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Winterkill (1984)

by Craig Lesley

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1882142,806 (4.05)3
Winner of the Pacific Northwest Booksellers Association Book Award From the two-time winner of the Pacific Northwest Booksellers Association Award: a deeply moving and evocative novel of fathers and sons. Danny Kachiah is a Native American fighting not to become a casualty. His father, Red Shirt, is dead; his wife, Loxie, has left him, and his career as a rodeo cowboy is flagging. But when Loxie dies in a car wreck, leaving him with his son, Jack, whom he hardly knows, Danny uses the magnificent stories of Red Shirt to guide him toward true fatherhood. Together, Danny and Jack begin to make a life from the dreams of yesterday and the ruins of today's northwestern reservations.… (more)
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Winterkill is an impressive debut novel. What I enjoyed most about the book was Lesley's use of the Nez Perce history and the way in which the land plays such a prominent role in the narrative. Many times, especially with the son Jack, the dialogue read a bit cheesy and superficial. Overall this is a tightly constructed story and I will definitely be reading more of Lesley's work. ( )
  b.masonjudy | Apr 3, 2020 |
This is one of those books that make my heart glad that I know how to read; and why I love reading. It reads like a song; a beautiful one about fathers and sons, the love of stories, traditions and history.

Winterkill makes it clear there are individuals blessed with good parents, teachers or mentors, and life experiences who understand the richness of life, its ebb and flow, human weakness, strength and potential. These people continue the examples they learned by caring about others, as well as the environment, recognizing and honoring the physical and spiritual aspects of our world, respecting animals they hunt for food or clothing, and through everyday choices they make.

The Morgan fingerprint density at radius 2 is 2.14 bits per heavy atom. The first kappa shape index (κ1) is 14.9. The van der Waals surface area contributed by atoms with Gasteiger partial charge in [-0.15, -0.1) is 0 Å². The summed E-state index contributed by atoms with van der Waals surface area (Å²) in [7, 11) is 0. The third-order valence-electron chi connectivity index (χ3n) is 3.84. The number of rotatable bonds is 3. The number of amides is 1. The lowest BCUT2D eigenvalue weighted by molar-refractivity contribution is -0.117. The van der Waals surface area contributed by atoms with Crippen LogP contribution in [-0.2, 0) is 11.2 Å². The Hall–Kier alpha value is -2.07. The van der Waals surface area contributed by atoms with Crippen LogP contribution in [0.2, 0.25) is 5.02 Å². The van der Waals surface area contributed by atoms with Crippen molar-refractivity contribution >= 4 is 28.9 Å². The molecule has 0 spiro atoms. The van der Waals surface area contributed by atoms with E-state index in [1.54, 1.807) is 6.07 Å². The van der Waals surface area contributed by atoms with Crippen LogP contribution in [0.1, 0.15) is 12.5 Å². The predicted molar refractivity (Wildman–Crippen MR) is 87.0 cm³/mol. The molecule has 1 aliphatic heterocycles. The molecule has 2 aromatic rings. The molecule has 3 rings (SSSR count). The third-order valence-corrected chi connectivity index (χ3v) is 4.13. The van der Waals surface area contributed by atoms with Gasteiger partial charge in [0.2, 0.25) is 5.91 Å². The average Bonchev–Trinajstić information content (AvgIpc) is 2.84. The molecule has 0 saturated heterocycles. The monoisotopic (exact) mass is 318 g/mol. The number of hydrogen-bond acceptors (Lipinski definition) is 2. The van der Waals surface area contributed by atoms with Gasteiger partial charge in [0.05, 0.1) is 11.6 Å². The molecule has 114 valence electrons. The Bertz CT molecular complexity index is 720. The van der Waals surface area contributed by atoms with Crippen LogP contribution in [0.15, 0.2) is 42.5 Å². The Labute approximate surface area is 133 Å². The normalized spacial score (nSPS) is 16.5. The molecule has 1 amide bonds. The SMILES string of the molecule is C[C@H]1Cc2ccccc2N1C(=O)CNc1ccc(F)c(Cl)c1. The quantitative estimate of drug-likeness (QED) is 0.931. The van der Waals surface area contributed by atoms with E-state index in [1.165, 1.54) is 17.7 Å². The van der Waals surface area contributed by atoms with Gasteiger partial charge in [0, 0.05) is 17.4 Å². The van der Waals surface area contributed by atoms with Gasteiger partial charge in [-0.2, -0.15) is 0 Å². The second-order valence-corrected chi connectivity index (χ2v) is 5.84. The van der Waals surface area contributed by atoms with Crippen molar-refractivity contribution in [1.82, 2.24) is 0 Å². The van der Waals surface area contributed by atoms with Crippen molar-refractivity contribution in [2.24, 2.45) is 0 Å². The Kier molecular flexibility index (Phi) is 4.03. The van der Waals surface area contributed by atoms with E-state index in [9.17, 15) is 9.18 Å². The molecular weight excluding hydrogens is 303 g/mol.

Craig Lesley's Danny Kachiah, of the Nez Perce tribe, is one such individual. Imperfect, but always learning and improving. Danny remembers and misses his father, appreciating what Red Shirt taught him and how he raised Danny. Danny recalls many of the old tribal ceremonies, happy and sad narratives, and many adventures from his father, grandfather and other Nez Perce Indians who knew his father. Danny understood that life was dangerous and difficult for the Nez Perce as with most Native American tribes, but like other close knit communities they shared food from hunts and looked after each other.

Danny is now raising his teenage son, Jack, using his experience, wisdom and love to protect, teach and support the next generation.

Excellent book. ( )
  Bookish59 | Mar 15, 2016 |
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for Katheryn Ann Stavrakis
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Danny Kachiah pulled his hat tight, kicked his left foot free of the stirrup, and hunched forward in the saddle.
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(Click to show. Warning: May contain spoilers.)
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Winner of the Pacific Northwest Booksellers Association Book Award From the two-time winner of the Pacific Northwest Booksellers Association Award: a deeply moving and evocative novel of fathers and sons. Danny Kachiah is a Native American fighting not to become a casualty. His father, Red Shirt, is dead; his wife, Loxie, has left him, and his career as a rodeo cowboy is flagging. But when Loxie dies in a car wreck, leaving him with his son, Jack, whom he hardly knows, Danny uses the magnificent stories of Red Shirt to guide him toward true fatherhood. Together, Danny and Jack begin to make a life from the dreams of yesterday and the ruins of today's northwestern reservations.

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